>corrupted.  If you've got multi-year uptimes on a machine, whether it takes 30
>seconds to fsck or 30 minutes may not matter to you at all.  :-)

That 30 seconds assumes the system is able to fsck itself.  The
busier your filesystems the less likely it is that fsck will run
unattended.  If it fails the system hangs in single-user mode
until someone logins in to the console.

When you manage a large number of servers, some running buggy
software, this can be a problem.  It can only be addressesd with
a journaling filesystem.

--
Roger Marquis
Roble Systems Consulting
http://www.roble.com/

 
 
 

Journal filesystem

Post by Chuck Swige » Wed, 08 Nov 2000 04:00:00




>>Only if you expect your machine to go down or the filesystem to become
>>corrupted.  If you've got multi-year uptimes on a machine, whether it takes
>>30 seconds to fsck or 30 minutes may not matter to you at all.  :-)

> That 30 seconds assumes the system is able to fsck itself.  The
> busier your filesystems the less likely it is that fsck will run
> unattended.  If it fails the system hangs in single-user mode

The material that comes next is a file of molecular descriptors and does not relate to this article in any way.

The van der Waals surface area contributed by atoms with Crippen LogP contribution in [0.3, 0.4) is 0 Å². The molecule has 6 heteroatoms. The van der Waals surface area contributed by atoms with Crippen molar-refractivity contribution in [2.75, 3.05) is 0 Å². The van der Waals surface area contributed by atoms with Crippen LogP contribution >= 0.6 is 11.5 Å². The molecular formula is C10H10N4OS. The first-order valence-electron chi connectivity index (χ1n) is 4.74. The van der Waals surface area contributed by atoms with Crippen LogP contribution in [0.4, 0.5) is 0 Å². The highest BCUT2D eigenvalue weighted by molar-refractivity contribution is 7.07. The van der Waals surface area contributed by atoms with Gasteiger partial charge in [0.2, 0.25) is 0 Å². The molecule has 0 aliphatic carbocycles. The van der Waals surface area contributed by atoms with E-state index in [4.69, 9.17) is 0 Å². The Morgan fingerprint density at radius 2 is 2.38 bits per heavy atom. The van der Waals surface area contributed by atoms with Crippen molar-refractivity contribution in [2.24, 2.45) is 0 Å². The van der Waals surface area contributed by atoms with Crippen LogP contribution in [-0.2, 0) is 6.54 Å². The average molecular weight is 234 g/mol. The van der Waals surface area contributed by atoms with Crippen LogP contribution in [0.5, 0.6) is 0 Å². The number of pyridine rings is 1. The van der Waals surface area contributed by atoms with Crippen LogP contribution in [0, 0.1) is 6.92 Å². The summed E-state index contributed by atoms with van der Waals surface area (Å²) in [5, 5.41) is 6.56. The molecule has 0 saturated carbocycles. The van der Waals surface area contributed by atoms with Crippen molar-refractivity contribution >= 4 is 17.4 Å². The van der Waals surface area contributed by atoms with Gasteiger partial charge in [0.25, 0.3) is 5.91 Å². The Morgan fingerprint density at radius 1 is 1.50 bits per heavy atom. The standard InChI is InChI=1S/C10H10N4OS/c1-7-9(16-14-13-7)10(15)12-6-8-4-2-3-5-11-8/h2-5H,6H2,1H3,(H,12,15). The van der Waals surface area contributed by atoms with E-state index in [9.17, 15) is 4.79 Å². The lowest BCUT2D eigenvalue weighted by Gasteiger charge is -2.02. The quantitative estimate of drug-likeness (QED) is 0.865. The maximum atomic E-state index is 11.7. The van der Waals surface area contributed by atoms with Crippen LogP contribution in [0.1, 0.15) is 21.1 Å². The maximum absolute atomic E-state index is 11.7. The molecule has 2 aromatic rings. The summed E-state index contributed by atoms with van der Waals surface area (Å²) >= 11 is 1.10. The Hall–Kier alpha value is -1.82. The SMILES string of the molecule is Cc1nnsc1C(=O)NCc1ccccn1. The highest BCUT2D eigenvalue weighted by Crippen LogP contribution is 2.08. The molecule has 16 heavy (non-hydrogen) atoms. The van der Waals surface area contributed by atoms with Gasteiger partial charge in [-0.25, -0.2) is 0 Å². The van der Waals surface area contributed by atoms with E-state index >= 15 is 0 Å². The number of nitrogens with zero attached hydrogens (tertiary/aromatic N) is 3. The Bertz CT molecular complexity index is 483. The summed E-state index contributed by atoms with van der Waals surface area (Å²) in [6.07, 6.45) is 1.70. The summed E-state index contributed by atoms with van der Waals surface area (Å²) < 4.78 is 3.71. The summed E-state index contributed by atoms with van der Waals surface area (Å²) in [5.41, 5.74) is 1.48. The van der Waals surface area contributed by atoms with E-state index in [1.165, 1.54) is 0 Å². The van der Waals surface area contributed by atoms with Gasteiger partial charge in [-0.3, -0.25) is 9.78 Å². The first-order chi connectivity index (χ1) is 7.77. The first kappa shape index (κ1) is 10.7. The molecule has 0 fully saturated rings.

> until someone logins in to the console.

You do have a good point, although FreeBSD has a number of options to control
the degree to which the filesystem data and metadata is permitted to get
out-of-sync, and the softupdates option in particular does a good job of
balancing performance versus the risk of the filesystem being in an state
requiring manual intervention.

-Chuck


           -------------+-------------------+-----------
           "Diplomacy is the art of saying 'Nice doggy',
            while searching for a rock."  -- Talleyrand

 
 
 

Journal filesystem

Post by Steven G. Kar » Wed, 08 Nov 2000 04:00:00




Quote:

> When you manage a large number of servers, some running buggy
> software, this can be a problem.  It can only be addressesd with
> a journaling filesystem.

Are you sure?  You should checkout soft-updates and the
new snapshot feature that Kirk McKusick is working on.

http://www.mckusick.com/softdep/

--
Steve
http://troutmask.apl.washington.edu/~kargl/